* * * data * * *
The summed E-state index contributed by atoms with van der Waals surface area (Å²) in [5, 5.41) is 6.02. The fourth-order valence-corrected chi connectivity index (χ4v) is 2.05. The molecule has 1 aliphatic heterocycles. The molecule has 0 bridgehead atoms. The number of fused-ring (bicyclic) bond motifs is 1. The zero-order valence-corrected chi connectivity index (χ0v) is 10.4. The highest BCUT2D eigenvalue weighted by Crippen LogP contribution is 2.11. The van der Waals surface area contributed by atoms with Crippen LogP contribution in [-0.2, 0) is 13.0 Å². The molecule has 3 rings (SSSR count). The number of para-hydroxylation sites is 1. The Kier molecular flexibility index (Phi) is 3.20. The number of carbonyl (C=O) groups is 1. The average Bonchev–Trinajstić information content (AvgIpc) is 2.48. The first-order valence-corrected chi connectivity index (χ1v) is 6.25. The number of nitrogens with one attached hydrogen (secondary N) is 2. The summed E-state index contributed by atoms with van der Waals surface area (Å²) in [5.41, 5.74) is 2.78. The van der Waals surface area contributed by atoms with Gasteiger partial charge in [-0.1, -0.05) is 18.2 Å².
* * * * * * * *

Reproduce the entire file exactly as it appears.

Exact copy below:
The summed E-state index contributed by atoms with van der Waals surface area (Å²) in [5, 5.41) is 6.02. The fourth-order valence-corrected chi connectivity index (χ4v) is 2.05. The molecule has 1 aliphatic heterocycles. The molecule has 0 bridgehead atoms. The number of fused-ring (bicyclic) bond motifs is 1. The zero-order valence-corrected chi connectivity index (χ0v) is 10.4. The highest BCUT2D eigenvalue weighted by Crippen LogP contribution is 2.11. The van der Waals surface area contributed by atoms with Crippen LogP contribution in [-0.2, 0) is 13.0 Å². The molecule has 3 rings (SSSR count). The number of para-hydroxylation sites is 1. The Kier molecular flexibility index (Phi) is 3.20. The number of carbonyl (C=O) groups is 1. The average Bonchev–Trinajstić information content (AvgIpc) is 2.48. The first-order valence-corrected chi connectivity index (χ1v) is 6.25. The number of nitrogens with one attached hydrogen (secondary N) is 2. The summed E-state index contributed by atoms with van der Waals surface area (Å²) in [5.41, 5.74) is 2.78. The van der Waals surface area contributed by atoms with Gasteiger partial charge in [-0.1, -0.05) is 18.2 Å².